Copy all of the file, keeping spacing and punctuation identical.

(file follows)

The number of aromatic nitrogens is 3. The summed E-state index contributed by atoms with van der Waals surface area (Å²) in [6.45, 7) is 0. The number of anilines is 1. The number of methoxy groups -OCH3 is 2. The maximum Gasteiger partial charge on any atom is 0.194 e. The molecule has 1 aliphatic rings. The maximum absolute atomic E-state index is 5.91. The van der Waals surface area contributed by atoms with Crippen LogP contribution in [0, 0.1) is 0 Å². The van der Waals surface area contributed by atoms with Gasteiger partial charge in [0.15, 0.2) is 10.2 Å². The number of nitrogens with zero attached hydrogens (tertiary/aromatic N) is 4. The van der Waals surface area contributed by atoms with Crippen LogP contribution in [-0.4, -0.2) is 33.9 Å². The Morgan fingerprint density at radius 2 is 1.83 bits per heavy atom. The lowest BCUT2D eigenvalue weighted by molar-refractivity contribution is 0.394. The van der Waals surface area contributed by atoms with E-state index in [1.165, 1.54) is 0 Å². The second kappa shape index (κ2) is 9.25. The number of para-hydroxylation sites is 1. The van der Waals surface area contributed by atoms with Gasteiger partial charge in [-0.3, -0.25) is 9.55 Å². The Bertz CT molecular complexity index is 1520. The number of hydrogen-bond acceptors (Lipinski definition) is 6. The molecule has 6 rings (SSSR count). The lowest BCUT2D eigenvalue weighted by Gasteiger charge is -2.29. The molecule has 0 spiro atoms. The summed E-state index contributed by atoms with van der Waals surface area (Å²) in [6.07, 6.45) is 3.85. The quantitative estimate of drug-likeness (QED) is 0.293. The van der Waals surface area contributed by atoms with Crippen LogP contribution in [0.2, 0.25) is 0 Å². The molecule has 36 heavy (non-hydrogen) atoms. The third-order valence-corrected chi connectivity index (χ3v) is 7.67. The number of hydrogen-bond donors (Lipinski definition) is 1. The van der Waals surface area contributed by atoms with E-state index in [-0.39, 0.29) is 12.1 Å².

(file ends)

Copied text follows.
The number of aromatic nitrogens is 3. The summed E-state index contributed by atoms with van der Waals surface area (Å²) in [6.45, 7) is 0. The number of anilines is 1. The number of methoxy groups -OCH3 is 2. The maximum Gasteiger partial charge on any atom is 0.194 e. The molecule has 1 aliphatic rings. The maximum absolute atomic E-state index is 5.91. The van der Waals surface area contributed by atoms with Crippen LogP contribution in [0, 0.1) is 0 Å². The van der Waals surface area contributed by atoms with Gasteiger partial charge in [0.15, 0.2) is 10.2 Å². The number of nitrogens with zero attached hydrogens (tertiary/aromatic N) is 4. The van der Waals surface area contributed by atoms with Crippen LogP contribution in [-0.4, -0.2) is 33.9 Å². The Morgan fingerprint density at radius 2 is 1.83 bits per heavy atom. The lowest BCUT2D eigenvalue weighted by molar-refractivity contribution is 0.394. The van der Waals surface area contributed by atoms with E-state index in [1.165, 1.54) is 0 Å². The second kappa shape index (κ2) is 9.25. The number of para-hydroxylation sites is 1. The van der Waals surface area contributed by atoms with Gasteiger partial charge in [-0.3, -0.25) is 9.55 Å². The Bertz CT molecular complexity index is 1520. The number of hydrogen-bond acceptors (Lipinski definition) is 6. The molecule has 6 rings (SSSR count). The lowest BCUT2D eigenvalue weighted by Gasteiger charge is -2.29. The molecule has 0 spiro atoms. The summed E-state index contributed by atoms with van der Waals surface area (Å²) in [6.07, 6.45) is 3.85. The quantitative estimate of drug-likeness (QED) is 0.293. The van der Waals surface area contributed by atoms with Crippen LogP contribution in [0.2, 0.25) is 0 Å². The molecule has 36 heavy (non-hydrogen) atoms. The third-order valence-corrected chi connectivity index (χ3v) is 7.67. The number of hydrogen-bond donors (Lipinski definition) is 1. The van der Waals surface area contributed by atoms with E-state index in [-0.39, 0.29) is 12.1 Å².